A three-part session with experts Amir Fathi, Stephane De Botton, and Daniel Pollyea, who discuss the latest updates in the use of IDH inhibitors for the treatment of acute myeloid leukemia (AML).

Welcome to The AML Sessions brought to you by the Video Journal of Hematological Oncology (VJHemOnc). This exclusive discussion features leading experts Amir Fathi, Stephane De Botton, and Daniel Pollyea, who debate key updates in the use of IDH inhibitors for AML.

 

IDH mutated AML and treating patients with relapsed/refractory disease

“We all know that it’s not a monogenic disease. And for the first time we know the precise role of the mutation, co-mutation conundrum.”

– Stephane De Botton

Treating IDH mutated MDS

“In combination with azacitidine, IDH inhibition leads to a fairly impressive overall response rate, but the range of responses are different than what you generally see with AML.”

– Amir Fathi

Combination therapy in IDH mutated AML

“It’s not just an IDH inhibitor plus aza, versus all ven-aza patients. You really would want to look at how the IDH positive patients do”

– Daniel Pollyea

 

Differentiation syndrome in AML and final thoughts

“Differentiation syndrome is a vague syndrome of pleural effusions, fevers, respiratory distress, rash, renal issues, lymphadenopathy, all of which can be seen in leukemia by itself and all sorts of infections that arise during the treatment of AML. So it’s hard to tease out sometimes.”

– Amir Fathi

Full Transcript

Amir Fathi:
Hello, everyone. Welcome to The AML Sessions on VJHemOnc. Today, we are joined by my good colleagues Stephane De Botton, who is the Head of the Hematology Department at the Institute Gustave Roussy in Paris, France, and Dr. Daniel Pollyea, the Associate Professor of Medicine at the University of Colorado in Denver and the Clinical Director of the Leukemia Program there. My name is Amir Fathi. I’m the Director of the Leukemia Program at Massachusetts General Hospital and Associate Professor of Medicine at Harvard Medical School. Thank you so much for joining us.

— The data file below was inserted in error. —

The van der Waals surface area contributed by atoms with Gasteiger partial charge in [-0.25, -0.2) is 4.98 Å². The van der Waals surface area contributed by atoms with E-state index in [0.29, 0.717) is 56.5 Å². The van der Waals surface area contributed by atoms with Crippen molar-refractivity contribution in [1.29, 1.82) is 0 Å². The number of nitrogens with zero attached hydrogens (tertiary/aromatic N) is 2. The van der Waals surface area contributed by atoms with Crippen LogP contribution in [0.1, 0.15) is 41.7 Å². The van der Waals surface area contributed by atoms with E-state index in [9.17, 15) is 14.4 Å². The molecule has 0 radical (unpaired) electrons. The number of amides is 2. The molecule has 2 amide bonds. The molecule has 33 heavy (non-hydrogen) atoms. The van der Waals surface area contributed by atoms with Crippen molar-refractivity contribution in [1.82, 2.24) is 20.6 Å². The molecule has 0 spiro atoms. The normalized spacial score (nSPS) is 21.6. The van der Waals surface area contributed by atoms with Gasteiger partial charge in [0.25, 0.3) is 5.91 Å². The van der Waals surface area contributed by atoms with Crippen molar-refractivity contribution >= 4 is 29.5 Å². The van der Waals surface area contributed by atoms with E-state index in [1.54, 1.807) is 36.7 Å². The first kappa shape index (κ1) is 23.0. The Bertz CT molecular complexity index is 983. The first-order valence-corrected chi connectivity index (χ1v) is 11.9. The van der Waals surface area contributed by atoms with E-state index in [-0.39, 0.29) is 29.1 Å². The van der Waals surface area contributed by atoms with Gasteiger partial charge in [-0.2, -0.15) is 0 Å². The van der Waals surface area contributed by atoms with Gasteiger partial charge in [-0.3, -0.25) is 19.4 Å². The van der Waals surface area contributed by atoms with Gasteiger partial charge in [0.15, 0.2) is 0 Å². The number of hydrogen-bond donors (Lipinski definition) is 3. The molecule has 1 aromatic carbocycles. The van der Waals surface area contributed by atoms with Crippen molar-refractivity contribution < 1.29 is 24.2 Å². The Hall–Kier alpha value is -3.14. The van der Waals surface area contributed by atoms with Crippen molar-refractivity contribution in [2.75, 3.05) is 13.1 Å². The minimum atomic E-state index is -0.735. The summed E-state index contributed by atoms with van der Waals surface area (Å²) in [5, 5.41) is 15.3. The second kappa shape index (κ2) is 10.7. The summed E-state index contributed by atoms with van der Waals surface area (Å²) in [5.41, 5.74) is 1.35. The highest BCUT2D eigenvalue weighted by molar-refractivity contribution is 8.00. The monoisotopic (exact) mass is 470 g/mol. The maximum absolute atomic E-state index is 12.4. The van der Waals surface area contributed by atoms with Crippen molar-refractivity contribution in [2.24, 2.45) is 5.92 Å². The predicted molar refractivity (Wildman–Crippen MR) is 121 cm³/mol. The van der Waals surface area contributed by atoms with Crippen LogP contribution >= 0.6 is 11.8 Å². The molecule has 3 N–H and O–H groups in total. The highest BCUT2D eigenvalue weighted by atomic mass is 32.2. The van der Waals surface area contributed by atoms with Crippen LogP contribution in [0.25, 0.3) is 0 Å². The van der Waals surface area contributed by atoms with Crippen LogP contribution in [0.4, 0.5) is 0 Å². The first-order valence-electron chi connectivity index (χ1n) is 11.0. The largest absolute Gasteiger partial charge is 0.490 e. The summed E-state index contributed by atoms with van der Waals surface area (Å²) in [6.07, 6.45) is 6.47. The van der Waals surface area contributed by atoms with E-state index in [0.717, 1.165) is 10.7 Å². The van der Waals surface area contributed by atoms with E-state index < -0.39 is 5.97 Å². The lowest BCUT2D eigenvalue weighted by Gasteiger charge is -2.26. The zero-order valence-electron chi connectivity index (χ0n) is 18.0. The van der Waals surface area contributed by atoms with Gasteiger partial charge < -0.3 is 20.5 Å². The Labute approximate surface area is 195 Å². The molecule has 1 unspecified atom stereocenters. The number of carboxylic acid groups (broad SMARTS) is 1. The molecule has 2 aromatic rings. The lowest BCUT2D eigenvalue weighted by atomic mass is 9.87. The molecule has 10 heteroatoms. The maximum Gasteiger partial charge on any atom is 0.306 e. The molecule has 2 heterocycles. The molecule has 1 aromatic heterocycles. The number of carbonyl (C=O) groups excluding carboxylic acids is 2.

Amir Fathi:
Today we’re going to be doing a deep dive into the latest research and development in the field of IDH inhibition in myeloid malignancies and acute myeloid leukemia, and I’m lucky to be joined by these two experts here today to go through some of the more recent data. I would like to start actually with some of the background in IDH mutated AML just to sort of place this in the proper context.

Amir Fathi:
So approximately 10 years ago, IDH mutations were first discovered in myeloid malignancies. Initially IDH1 and then a short while thereafter, IDH2 mutations. And not long after that there was a sort of a very frenzied attempt at drug development, which was very successful. First, the IDH2 inhibitor enasidenib, and thereafter the IDH1 inhibitor ivosidenib, were studied in Phase I dose-escalation and expansion. And thereafter, a Phase II study leading to the approval of enasidineb, the IDH2 inhibitor, in relapsed/refractory IDH2 mutated AML. And then shortly thereafter, the approval of ivosidenib, the IDH1 inhibitor, in relapsed/refractory IDH1 mutated AML. And then afterwards, ivosidenib was also approved for frontline use.

Amir Fathi:
In recent years, there has been a development in trying to see if these drugs can be used in other settings and in combination with conventional therapies, which I think somewhat brings us to where we are today, which is the development and study of these drugs in combination with conventional therapies, and in other myeloid malignancies. The field of AML has been further crowded by other therapies that may be effective in IDH mutated AML as well. So I’m happy to have Dr. De Botton and Dr. Pollyea here with me today to discuss some of that.

Amir Fathi:
So with that, I’d like to sort of open up the panel and speak to my colleagues here. Let’s start with relapsed/refractory IDH mutated AML. So let me start with Dr. Pollyea. What is your general approach now when you have a relapsed or refractory IDH mutated AML patient who has progressed beyond initial line of therapy? I assume the answer is probably relatively straightforward, but in some patients it may not be.

Daniel Pollyea:
Yeah, thanks Amir. I think we have a labeled indication for that setting and specifically use of the IDH2 inhibitor enasidenib. And as you well know, and Stephane too, so much depends on the goals of the patient and the setting. If this is a patient who has a path to a cure via a transplant, then that could be our goal, whether that’s a first transplant in the relapse setting or a second transplant. Getting a patient back into remission for that purpose is a very reasonable endeavor, and I think an IDH inhibitor is a reasonable attempt to try to do that.